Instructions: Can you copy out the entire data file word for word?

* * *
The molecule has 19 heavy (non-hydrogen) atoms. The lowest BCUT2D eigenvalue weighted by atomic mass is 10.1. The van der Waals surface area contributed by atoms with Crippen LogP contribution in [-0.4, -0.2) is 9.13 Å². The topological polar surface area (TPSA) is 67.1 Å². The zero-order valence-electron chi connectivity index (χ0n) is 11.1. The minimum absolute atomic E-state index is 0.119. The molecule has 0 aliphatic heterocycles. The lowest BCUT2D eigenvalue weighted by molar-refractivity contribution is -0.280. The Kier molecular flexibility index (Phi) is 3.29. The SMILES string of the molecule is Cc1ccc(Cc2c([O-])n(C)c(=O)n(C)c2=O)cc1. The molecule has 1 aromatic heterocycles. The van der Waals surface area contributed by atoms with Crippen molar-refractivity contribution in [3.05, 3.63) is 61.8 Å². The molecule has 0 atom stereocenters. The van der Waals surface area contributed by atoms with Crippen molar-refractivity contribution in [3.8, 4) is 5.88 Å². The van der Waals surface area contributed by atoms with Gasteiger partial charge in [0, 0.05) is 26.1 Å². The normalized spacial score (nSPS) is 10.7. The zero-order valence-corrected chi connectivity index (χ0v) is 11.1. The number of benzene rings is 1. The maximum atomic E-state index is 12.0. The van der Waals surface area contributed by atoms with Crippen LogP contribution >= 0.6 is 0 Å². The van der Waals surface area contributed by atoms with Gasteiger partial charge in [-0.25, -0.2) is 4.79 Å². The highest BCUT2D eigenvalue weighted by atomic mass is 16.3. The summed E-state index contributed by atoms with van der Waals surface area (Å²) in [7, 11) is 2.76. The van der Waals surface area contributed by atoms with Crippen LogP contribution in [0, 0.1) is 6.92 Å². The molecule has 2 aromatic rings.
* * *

The molecule has 19 heavy (non-hydrogen) atoms. The lowest BCUT2D eigenvalue weighted by atomic mass is 10.1. The van der Waals surface area contributed by atoms with Crippen LogP contribution in [-0.4, -0.2) is 9.13 Å². The topological polar surface area (TPSA) is 67.1 Å². The zero-order valence-electron chi connectivity index (χ0n) is 11.1. The minimum absolute atomic E-state index is 0.119. The molecule has 0 aliphatic heterocycles. The lowest BCUT2D eigenvalue weighted by molar-refractivity contribution is -0.280. The Kier molecular flexibility index (Phi) is 3.29. The SMILES string of the molecule is Cc1ccc(Cc2c([O-])n(C)c(=O)n(C)c2=O)cc1. The molecule has 1 aromatic heterocycles. The van der Waals surface area contributed by atoms with Crippen molar-refractivity contribution in [3.05, 3.63) is 61.8 Å². The molecule has 0 atom stereocenters. The van der Waals surface area contributed by atoms with Crippen molar-refractivity contribution in [3.8, 4) is 5.88 Å². The van der Waals surface area contributed by atoms with Gasteiger partial charge in [0, 0.05) is 26.1 Å². The normalized spacial score (nSPS) is 10.7. The zero-order valence-corrected chi connectivity index (χ0v) is 11.1. The number of benzene rings is 1. The maximum atomic E-state index is 12.0. The van der Waals surface area contributed by atoms with Crippen LogP contribution >= 0.6 is 0 Å². The van der Waals surface area contributed by atoms with Gasteiger partial charge in [-0.25, -0.2) is 4.79 Å². The highest BCUT2D eigenvalue weighted by atomic mass is 16.3. The summed E-state index contributed by atoms with van der Waals surface area (Å²) in [7, 11) is 2.76. The van der Waals surface area contributed by atoms with Crippen LogP contribution in [0, 0.1) is 6.92 Å². The molecule has 2 aromatic rings.